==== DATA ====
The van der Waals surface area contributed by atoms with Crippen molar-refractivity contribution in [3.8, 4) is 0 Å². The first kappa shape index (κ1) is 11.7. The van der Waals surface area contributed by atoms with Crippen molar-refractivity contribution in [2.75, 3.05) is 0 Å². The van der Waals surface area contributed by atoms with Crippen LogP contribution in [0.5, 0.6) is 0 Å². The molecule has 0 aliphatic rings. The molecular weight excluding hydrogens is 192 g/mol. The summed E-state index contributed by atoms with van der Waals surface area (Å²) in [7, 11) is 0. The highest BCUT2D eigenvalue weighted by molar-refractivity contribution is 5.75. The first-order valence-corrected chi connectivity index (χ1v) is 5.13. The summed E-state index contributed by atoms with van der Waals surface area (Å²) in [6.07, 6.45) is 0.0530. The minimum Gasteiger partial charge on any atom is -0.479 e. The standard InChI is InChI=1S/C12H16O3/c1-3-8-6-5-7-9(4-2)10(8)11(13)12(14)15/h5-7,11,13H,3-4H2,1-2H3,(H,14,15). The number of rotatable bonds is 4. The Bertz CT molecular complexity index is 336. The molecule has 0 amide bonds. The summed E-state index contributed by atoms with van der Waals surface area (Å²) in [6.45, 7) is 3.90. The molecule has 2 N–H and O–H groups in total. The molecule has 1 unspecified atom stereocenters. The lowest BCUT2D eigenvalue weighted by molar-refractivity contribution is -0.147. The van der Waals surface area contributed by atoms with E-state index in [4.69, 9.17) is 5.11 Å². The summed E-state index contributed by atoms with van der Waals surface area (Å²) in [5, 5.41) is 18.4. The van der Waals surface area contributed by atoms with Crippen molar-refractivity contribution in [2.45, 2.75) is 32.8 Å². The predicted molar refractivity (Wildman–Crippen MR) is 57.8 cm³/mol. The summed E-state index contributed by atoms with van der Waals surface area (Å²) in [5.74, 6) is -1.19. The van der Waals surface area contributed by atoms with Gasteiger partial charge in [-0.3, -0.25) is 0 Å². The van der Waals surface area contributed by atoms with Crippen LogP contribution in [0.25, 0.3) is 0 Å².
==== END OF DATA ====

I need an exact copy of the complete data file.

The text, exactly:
The van der Waals surface area contributed by atoms with Crippen molar-refractivity contribution in [3.8, 4) is 0 Å². The first kappa shape index (κ1) is 11.7. The van der Waals surface area contributed by atoms with Crippen molar-refractivity contribution in [2.75, 3.05) is 0 Å². The van der Waals surface area contributed by atoms with Crippen LogP contribution in [0.5, 0.6) is 0 Å². The molecule has 0 aliphatic rings. The molecular weight excluding hydrogens is 192 g/mol. The summed E-state index contributed by atoms with van der Waals surface area (Å²) in [7, 11) is 0. The highest BCUT2D eigenvalue weighted by molar-refractivity contribution is 5.75. The first-order valence-corrected chi connectivity index (χ1v) is 5.13. The summed E-state index contributed by atoms with van der Waals surface area (Å²) in [6.07, 6.45) is 0.0530. The minimum Gasteiger partial charge on any atom is -0.479 e. The standard InChI is InChI=1S/C12H16O3/c1-3-8-6-5-7-9(4-2)10(8)11(13)12(14)15/h5-7,11,13H,3-4H2,1-2H3,(H,14,15). The number of rotatable bonds is 4. The Bertz CT molecular complexity index is 336. The molecule has 0 amide bonds. The summed E-state index contributed by atoms with van der Waals surface area (Å²) in [6.45, 7) is 3.90. The molecule has 2 N–H and O–H groups in total. The molecule has 1 unspecified atom stereocenters. The lowest BCUT2D eigenvalue weighted by molar-refractivity contribution is -0.147. The van der Waals surface area contributed by atoms with E-state index in [4.69, 9.17) is 5.11 Å². The summed E-state index contributed by atoms with van der Waals surface area (Å²) in [5, 5.41) is 18.4. The van der Waals surface area contributed by atoms with Crippen molar-refractivity contribution in [2.45, 2.75) is 32.8 Å². The predicted molar refractivity (Wildman–Crippen MR) is 57.8 cm³/mol. The summed E-state index contributed by atoms with van der Waals surface area (Å²) in [5.74, 6) is -1.19. The van der Waals surface area contributed by atoms with Gasteiger partial charge in [-0.3, -0.25) is 0 Å². The van der Waals surface area contributed by atoms with Crippen LogP contribution in [0.25, 0.3) is 0 Å².